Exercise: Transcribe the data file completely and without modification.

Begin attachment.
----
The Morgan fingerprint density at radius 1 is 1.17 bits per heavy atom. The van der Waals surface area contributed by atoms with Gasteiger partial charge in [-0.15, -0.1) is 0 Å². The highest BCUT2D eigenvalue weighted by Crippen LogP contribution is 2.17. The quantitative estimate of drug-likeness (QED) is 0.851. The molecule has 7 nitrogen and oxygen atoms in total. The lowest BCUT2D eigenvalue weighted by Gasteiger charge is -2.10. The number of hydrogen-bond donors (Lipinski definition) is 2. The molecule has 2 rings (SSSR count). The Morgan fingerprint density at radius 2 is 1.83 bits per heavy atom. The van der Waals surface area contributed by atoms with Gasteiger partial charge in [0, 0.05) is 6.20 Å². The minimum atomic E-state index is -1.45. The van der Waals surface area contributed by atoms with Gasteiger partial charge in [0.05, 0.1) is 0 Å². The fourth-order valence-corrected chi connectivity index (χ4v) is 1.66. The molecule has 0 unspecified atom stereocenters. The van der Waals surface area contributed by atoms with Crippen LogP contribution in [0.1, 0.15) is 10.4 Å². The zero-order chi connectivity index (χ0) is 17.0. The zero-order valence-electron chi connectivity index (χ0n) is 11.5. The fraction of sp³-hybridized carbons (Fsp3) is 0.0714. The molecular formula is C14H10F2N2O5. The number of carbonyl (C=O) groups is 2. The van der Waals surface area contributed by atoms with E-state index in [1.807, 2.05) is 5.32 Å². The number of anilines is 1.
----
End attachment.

The Morgan fingerprint density at radius 1 is 1.17 bits per heavy atom. The van der Waals surface area contributed by atoms with Gasteiger partial charge in [-0.15, -0.1) is 0 Å². The highest BCUT2D eigenvalue weighted by Crippen LogP contribution is 2.17. The quantitative estimate of drug-likeness (QED) is 0.851. The molecule has 7 nitrogen and oxygen atoms in total. The lowest BCUT2D eigenvalue weighted by Gasteiger charge is -2.10. The number of hydrogen-bond donors (Lipinski definition) is 2. The molecule has 2 rings (SSSR count). The Morgan fingerprint density at radius 2 is 1.83 bits per heavy atom. The van der Waals surface area contributed by atoms with Gasteiger partial charge in [0, 0.05) is 6.20 Å². The minimum atomic E-state index is -1.45. The van der Waals surface area contributed by atoms with Gasteiger partial charge in [0.05, 0.1) is 0 Å². The fourth-order valence-corrected chi connectivity index (χ4v) is 1.66. The molecule has 0 unspecified atom stereocenters. The van der Waals surface area contributed by atoms with Crippen LogP contribution in [0.1, 0.15) is 10.4 Å². The zero-order chi connectivity index (χ0) is 17.0. The zero-order valence-electron chi connectivity index (χ0n) is 11.5. The fraction of sp³-hybridized carbons (Fsp3) is 0.0714. The molecular formula is C14H10F2N2O5. The number of carbonyl (C=O) groups is 2. The van der Waals surface area contributed by atoms with E-state index in [1.807, 2.05) is 5.32 Å². The number of anilines is 1.